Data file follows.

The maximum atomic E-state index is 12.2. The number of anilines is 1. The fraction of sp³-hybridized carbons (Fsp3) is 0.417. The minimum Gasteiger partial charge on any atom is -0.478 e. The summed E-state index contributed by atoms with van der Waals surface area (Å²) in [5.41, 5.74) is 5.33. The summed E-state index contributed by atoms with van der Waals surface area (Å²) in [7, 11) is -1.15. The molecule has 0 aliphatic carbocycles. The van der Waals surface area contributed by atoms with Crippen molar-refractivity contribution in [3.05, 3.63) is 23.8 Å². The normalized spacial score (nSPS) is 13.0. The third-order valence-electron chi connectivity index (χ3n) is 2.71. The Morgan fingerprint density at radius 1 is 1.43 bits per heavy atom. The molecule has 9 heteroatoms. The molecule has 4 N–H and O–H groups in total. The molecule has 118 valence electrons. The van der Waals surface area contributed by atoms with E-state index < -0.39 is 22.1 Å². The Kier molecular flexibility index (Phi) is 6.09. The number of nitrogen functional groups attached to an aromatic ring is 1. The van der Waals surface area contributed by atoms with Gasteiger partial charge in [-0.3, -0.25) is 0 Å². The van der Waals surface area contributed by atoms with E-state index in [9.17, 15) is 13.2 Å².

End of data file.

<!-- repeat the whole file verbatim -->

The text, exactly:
The maximum atomic E-state index is 12.2. The number of anilines is 1. The fraction of sp³-hybridized carbons (Fsp3) is 0.417. The minimum Gasteiger partial charge on any atom is -0.478 e. The summed E-state index contributed by atoms with van der Waals surface area (Å²) in [5.41, 5.74) is 5.33. The summed E-state index contributed by atoms with van der Waals surface area (Å²) in [7, 11) is -1.15. The molecule has 0 aliphatic carbocycles. The van der Waals surface area contributed by atoms with Crippen molar-refractivity contribution in [3.05, 3.63) is 23.8 Å². The normalized spacial score (nSPS) is 13.0. The third-order valence-electron chi connectivity index (χ3n) is 2.71. The Morgan fingerprint density at radius 1 is 1.43 bits per heavy atom. The molecule has 9 heteroatoms. The molecule has 4 N–H and O–H groups in total. The molecule has 118 valence electrons. The van der Waals surface area contributed by atoms with E-state index < -0.39 is 22.1 Å². The Kier molecular flexibility index (Phi) is 6.09. The number of nitrogen functional groups attached to an aromatic ring is 1. The van der Waals surface area contributed by atoms with Gasteiger partial charge in [-0.3, -0.25) is 0 Å². The van der Waals surface area contributed by atoms with E-state index in [9.17, 15) is 13.2 Å².